Tiger Woods takes patient path to contention in U.S. Open
BY HERB GOULD email@example.com June 14, 2012 10:30PM
Tiger Woods and Phil Mickelson’s caddie, Jim Mackay, share a lighter moment as they stride away from the 18th hole. | Paul Kitagaki Jr.~AP
Updated: July 16, 2012 6:43AM
SAN FRANCISCO — Maybe it’s too early to say Tiger Woods is back. Then again, maybe not.
Even after shooting a disappointing 78, Masters champion Bubba Watson couldn’t help but grin at the tidy little 69 that Woods shot in the opening round of the U.S. Open at the Olympic Club on Thursday.
That left him tied for second with Graeme McDowell, Nick Watney, Justin Rose and David Toms, three shots behind leader Michael Thompson.
“Yeah, that was the old Tiger,’’ Watson said.” That was beautiful to watch. That’s what we all come to see. That was awesome, to see him strike the ball like he did.’’
Woods, who knows three rounds are left in the quest for his 15th major, wasn’t interested in Watson’s “old Tiger’’ remark.
“I was just trying to execute my game plan,’’ Woods said. “That was all I was trying to do. And I did that.’’
There was a new wrinkle, though, to this Old Tiger. Where Woods often used to pull out big sticks and swing out of his shoes, he hit only three drivers on Thursday and four modest fairway-wood tee shots. On seven par-fours, he hit iron, content to play longer approaches from the fairway.
“I stayed very patient out there,’’ Woods said. “I felt very pleased with every facet of my game.’’
Woods was the only member of the marquee threesome who held up his end of the deal. With southpaws Watson and Phil Mickelson, who shot 76, struggling, the gallery was reduced to waiting for Lefties.
“I didn’t play very well, obviously,’’ Mickelson said. “I’ll go out [Friday] and see if I can shoot something under par. Maybe that will get me to the weekend.’’
Watson also was feeling glum, but determined.
“It’s disappointing, starting off like this,’’ Watson said. “Just couldn’t get anything going. Never got any rhythm. Everything was just a little off.’’
Their first hole of the day, No. 9, set the tone for the three high-profile players. While Woods smoothed an iron into the fairway, Watson pushed his tee shot into the left rough, where he advanced his second shot only about 15 yards and made bogey.
Mickelson hooked his opening drive into the trees on the right. The ball was never found, so he went back to the tee.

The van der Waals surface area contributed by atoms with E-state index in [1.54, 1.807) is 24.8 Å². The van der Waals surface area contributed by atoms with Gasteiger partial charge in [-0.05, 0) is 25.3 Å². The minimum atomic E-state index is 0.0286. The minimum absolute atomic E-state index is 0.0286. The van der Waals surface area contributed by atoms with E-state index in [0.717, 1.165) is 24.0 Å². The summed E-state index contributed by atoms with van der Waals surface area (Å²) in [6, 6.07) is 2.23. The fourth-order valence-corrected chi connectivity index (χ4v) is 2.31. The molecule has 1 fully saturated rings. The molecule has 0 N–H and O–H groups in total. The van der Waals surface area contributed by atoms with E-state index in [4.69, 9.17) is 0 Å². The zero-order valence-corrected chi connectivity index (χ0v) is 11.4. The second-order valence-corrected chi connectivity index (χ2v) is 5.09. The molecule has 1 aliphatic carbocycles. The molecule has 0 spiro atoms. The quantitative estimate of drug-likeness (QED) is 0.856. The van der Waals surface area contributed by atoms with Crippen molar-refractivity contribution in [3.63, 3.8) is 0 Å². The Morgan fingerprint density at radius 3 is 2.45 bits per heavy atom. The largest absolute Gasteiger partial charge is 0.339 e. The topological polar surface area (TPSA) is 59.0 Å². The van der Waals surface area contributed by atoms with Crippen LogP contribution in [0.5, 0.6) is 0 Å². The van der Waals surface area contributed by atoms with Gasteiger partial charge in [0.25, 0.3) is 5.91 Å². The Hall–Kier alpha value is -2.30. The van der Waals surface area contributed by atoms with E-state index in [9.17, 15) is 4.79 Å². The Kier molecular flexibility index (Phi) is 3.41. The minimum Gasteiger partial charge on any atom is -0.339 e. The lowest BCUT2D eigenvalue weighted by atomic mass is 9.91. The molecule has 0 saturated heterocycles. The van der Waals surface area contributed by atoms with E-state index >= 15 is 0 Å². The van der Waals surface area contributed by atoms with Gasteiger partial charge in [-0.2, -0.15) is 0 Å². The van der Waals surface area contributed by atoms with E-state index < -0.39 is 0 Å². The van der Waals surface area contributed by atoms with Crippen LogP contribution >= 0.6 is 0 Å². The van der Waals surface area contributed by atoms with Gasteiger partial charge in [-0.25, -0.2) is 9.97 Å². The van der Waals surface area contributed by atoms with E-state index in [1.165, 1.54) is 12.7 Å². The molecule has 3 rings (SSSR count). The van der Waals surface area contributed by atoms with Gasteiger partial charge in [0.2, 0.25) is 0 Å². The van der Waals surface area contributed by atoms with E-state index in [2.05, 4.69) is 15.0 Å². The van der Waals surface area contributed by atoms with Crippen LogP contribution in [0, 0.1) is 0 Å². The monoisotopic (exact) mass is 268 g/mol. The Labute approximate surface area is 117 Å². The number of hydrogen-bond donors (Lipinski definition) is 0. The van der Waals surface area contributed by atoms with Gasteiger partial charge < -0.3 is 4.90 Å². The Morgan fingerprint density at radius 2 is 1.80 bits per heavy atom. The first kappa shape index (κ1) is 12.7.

“I pulled it over into the trees and it must have stayed up there,’’ Mickelson said. “Nobody ever saw it or heard it come down.’’
Up a tree? Believe it.
Watson’s toughest moment came on No. 18, where he made double-bogey by pitching from an awkward knoll to the right of the green to the awkward rough behind the green.
Woods’ consistent all-around play, and his knack for staying out of danger were his biggest attributes.
After talking this week about how difficult the first six holes were, Woods, played the first five in two-under, including back-to-back birdies on No. 4 and 5. On the fourth, he stuck an iron close. On the fifth, he rolled in a long, twisting uphill putt that took a big right turn.
While Woods, the iron man, had 230 yards into the fifth green, Watson, who never met a hot pink driver he didn’t like, was 80 yards closer.
“In the practice rounds I hit more woods off the tees because the ball wasn’t chasing as much,’’ said Woods, hinting that more drivers and fairway-wood tee shots might be coming. “Today it was quicker and the tees were somewhat up from where we played our practice rounds. Consequently that’s 20 yards [and] 20 yards is a lot. And all of a sudden we’re in the steeper part of slopes or now we’re through doglegs. I had to make the adjustment.’’
What impressed Watson was Woods’ mastery of his swing: “He hit every shot shape he was trying to hit. I didn’t see any bad swings. He hit every shot. He shaped it the way he wanted to shape it. He played pretty good.’’
“Today,’’ Woods said, “was basically how I have been hitting it.’’
If that continues, his 15th major isn’t the only championship that will be in his sights.